Circuit Breaker Testing

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If I remove panel cover to check circuit breaker and using a screwdriver type of tester see if light goes on when the breaker switch is on and it goes off when the switch is off...Does that mean the breaker is working or is there more involved? Thanks.
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harry manka wrote:

Yes. There is more. You are only testing that the breaker can be turned on and off. You did not test to assure that it will turn itself off when it gets and overload, nor did you test to see if it might turn off at the proper overload. Old breakers often start triggering early so they shut down the circuit under normal load.
BTW a breaker that fails to shout down the circuit with an overload is very rare.
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Joseph E. Meehan

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Yes, it's rare. I had one that shouted down so loud that I could hear it at every outlet box in the house.
(I know; typo; you meant "shut down". But it was cute.)
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Christopher A. Young
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There are circuit breaker testers made for every manufacture that I am aware. Problem is that they start out at about $5k and go up from there. When I was a field service engineer the company owned about everything that was available. The smaller test sets for plug-in breakers, residential types, were the least accurate. Check out NEMA for specs on testing breakers. That is the most stringent spec that I know.
Buying a new breaker will be easier and cheaper than testing molded case breakers below 100 amps.
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Plug in and turn on two hair driers at the same socket? Overload that breaker?
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snipped-for-privacy@yahoo.com (harry manka) wrote:

Assuming this is a 15 or 20 amp breaker, you could cause a deliberate short, and see if it trips.
I wouldn't do this on a bigger breaker, too much current there.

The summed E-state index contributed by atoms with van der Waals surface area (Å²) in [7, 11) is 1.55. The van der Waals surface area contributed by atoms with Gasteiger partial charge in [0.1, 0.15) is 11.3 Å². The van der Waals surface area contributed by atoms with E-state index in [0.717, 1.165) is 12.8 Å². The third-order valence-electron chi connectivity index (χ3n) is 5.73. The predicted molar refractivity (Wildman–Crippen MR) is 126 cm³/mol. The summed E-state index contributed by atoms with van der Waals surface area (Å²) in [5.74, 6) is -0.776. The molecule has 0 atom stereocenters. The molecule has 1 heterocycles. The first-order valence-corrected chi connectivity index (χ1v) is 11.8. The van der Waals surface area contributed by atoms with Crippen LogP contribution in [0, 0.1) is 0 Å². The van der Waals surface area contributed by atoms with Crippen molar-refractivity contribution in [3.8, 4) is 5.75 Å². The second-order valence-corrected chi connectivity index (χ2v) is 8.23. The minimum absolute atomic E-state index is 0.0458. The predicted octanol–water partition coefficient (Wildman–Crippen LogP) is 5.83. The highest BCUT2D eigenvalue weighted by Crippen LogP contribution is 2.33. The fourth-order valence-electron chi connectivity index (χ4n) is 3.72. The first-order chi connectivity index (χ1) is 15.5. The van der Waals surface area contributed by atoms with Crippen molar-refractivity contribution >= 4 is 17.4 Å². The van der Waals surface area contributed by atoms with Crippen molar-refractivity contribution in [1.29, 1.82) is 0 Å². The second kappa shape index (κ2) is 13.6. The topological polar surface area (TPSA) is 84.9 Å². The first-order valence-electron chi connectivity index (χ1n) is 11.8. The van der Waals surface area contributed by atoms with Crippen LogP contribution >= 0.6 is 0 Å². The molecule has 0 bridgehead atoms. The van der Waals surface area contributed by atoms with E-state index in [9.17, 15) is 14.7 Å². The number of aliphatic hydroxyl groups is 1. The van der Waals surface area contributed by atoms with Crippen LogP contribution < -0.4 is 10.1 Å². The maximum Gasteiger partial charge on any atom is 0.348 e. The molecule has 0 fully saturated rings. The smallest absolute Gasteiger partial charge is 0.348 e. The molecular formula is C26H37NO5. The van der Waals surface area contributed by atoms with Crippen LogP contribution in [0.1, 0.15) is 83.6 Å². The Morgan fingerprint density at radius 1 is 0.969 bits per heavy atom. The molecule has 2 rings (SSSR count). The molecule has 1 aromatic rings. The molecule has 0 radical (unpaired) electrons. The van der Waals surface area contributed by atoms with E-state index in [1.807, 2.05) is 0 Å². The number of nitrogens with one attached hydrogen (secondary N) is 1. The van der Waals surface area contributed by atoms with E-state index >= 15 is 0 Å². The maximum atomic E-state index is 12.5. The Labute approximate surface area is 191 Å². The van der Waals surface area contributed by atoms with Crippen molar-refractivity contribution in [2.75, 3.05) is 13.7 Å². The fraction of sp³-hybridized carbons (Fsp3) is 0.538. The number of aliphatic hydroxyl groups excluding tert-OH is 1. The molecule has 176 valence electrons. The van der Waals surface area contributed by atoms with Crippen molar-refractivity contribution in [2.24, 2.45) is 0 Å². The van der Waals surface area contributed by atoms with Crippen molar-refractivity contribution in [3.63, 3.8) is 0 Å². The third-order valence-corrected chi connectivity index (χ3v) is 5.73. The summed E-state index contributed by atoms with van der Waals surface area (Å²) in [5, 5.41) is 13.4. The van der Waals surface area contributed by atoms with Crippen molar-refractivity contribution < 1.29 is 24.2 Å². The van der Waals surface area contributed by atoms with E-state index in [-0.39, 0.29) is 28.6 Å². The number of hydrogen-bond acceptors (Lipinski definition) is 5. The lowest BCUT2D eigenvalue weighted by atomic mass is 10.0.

Shut off the breaker, connect a short piece of wire to it, turn back on, touch wire to ground (metal box), breaker should blow.
Cost $0.20 (2 ft of wire at 10/c a foot). Watch out for flying sparks.
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John Hines wrote:

If the withstand rating of the breaker is inadequate for the fault current that the fault you are creating then the breaker may fail explosively. If you look at the breaker you will find the withstand rating expressed as X AIC were X is the number of amperes of fault current that the breaker has been tested to interrupt without failure. If the transformer that supplies your home has been replaced with a larger unit to keep pace with neighborhood demand the available fault current may exceed the rating of your panel or the breakers that are installed in it. My last service upgrade was from a relatively small transformer only one span away from the drop and the available fault current was 8800 amperes. If the transformer had been on the same pole as the drop the withstand would have needed to be upgraded above the 10,000 ampere value of the stock breakers.
In other words if you don't know what the available fault current is then dead faulting a breaker is a DAMMED STUPID THING TO DO! -- Tom H
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wrote:

If a normal household breaker can't withstand a short circuit, it is bad. Create it any way you like, but that is it's job, to trip and not explode, in that situation, a short circuit.
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John Hines wrote:

John, I have to agree with Tom it "is a DAMMED STUPID THING TO DO!"
--
Joseph E. Meehan

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John Hines wrote:

A normal breaker has a maximum amount of fault current it can interrupt without damage. This is called it's withstand rating. The current it is capable of withstanding without damage is labeled right on the breaker. If there is more fault current available then the breaker is built to withstand then the breaker will fail. If the fault current is high enough it will fail explosively and bury parts of itself inside the eyes of the idiot who dead faulted it. You are welcome to continue to test your own breakers in the way you have recommended but to advise others to do so is negligent. Many breakers in homes have had there withstand ratings surpassed by the increase in available fault current caused by changes in the supply network brought on by increased demand. Faulting a breaker without knowing the available fault current is like pulling the pin on a grenade without having anywhere to throw it. You want to do that then fine but kindly stop being so reckless with the safety of others by offering such dangerous advice to people who have not the training to evaluate your competence. -- Tom H
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wrote:

Just plug in TWO 1500watt electric space heaters, turned on HIGH. A 15A breaker should trip in a few seconds. A 20A one should trip shortly, but it may take several seconds, up to one minute. That is the easiest way to test breakers without sparks. This method is ONLY for 15A and 20A 120V breakers. Dont mess with any larger ones, or 220V types.
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I'm not advocating shorting out the breaker, but how would one determine the available fault current at a service.
Also, if the available fault current exceeds the rated maximum fault current of the existing breakers, how important is it to upgrade them?
Mr. Fixit eh
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Steve Nekias wrote: